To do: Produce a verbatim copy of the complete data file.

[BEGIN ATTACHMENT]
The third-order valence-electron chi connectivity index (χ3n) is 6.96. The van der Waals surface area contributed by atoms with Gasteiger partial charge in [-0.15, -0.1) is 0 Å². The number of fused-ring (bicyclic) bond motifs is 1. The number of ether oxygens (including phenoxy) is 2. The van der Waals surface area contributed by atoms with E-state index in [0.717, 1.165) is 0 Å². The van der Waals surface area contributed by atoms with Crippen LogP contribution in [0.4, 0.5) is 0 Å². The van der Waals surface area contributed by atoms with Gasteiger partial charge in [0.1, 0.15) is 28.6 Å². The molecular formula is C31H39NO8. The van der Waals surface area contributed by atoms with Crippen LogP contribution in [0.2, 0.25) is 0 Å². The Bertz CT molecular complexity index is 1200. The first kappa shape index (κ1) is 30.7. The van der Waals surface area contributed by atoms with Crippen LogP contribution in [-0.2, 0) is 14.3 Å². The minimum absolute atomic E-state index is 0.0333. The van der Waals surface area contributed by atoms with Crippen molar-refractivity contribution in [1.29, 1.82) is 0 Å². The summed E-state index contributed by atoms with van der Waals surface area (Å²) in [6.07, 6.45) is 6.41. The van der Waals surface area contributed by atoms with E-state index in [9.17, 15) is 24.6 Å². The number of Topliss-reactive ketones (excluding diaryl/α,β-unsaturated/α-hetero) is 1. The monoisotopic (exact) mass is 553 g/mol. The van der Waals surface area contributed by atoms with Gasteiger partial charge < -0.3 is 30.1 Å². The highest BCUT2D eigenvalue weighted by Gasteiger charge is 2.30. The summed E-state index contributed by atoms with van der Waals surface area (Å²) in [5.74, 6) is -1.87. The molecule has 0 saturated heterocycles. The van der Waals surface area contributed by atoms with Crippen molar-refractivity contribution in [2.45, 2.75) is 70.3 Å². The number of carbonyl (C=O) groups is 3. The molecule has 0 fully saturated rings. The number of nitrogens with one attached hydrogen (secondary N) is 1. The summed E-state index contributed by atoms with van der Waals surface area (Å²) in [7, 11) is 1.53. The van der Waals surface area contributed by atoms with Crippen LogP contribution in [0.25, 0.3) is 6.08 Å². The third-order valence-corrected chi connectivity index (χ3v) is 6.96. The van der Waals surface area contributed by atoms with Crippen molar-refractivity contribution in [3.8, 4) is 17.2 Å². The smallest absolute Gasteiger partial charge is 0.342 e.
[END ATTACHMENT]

The third-order valence-electron chi connectivity index (χ3n) is 6.96. The van der Waals surface area contributed by atoms with Gasteiger partial charge in [-0.15, -0.1) is 0 Å². The number of fused-ring (bicyclic) bond motifs is 1. The number of ether oxygens (including phenoxy) is 2. The van der Waals surface area contributed by atoms with E-state index in [0.717, 1.165) is 0 Å². The van der Waals surface area contributed by atoms with Crippen LogP contribution in [0.4, 0.5) is 0 Å². The van der Waals surface area contributed by atoms with Gasteiger partial charge in [0.1, 0.15) is 28.6 Å². The molecular formula is C31H39NO8. The van der Waals surface area contributed by atoms with Crippen LogP contribution in [0.2, 0.25) is 0 Å². The Bertz CT molecular complexity index is 1200. The first kappa shape index (κ1) is 30.7. The van der Waals surface area contributed by atoms with Crippen LogP contribution in [-0.2, 0) is 14.3 Å². The minimum absolute atomic E-state index is 0.0333. The van der Waals surface area contributed by atoms with Crippen molar-refractivity contribution in [1.29, 1.82) is 0 Å². The summed E-state index contributed by atoms with van der Waals surface area (Å²) in [6.07, 6.45) is 6.41. The van der Waals surface area contributed by atoms with E-state index in [9.17, 15) is 24.6 Å². The number of Topliss-reactive ketones (excluding diaryl/α,β-unsaturated/α-hetero) is 1. The monoisotopic (exact) mass is 553 g/mol. The van der Waals surface area contributed by atoms with Gasteiger partial charge < -0.3 is 30.1 Å². The highest BCUT2D eigenvalue weighted by Gasteiger charge is 2.30. The summed E-state index contributed by atoms with van der Waals surface area (Å²) in [5.74, 6) is -1.87. The molecule has 0 saturated heterocycles. The van der Waals surface area contributed by atoms with Crippen molar-refractivity contribution in [2.45, 2.75) is 70.3 Å². The number of carbonyl (C=O) groups is 3. The molecule has 0 fully saturated rings. The number of nitrogens with one attached hydrogen (secondary N) is 1. The summed E-state index contributed by atoms with van der Waals surface area (Å²) in [7, 11) is 1.53. The van der Waals surface area contributed by atoms with Crippen LogP contribution in [0.25, 0.3) is 6.08 Å². The third-order valence-corrected chi connectivity index (χ3v) is 6.96. The van der Waals surface area contributed by atoms with Crippen molar-refractivity contribution in [3.8, 4) is 17.2 Å². The smallest absolute Gasteiger partial charge is 0.342 e.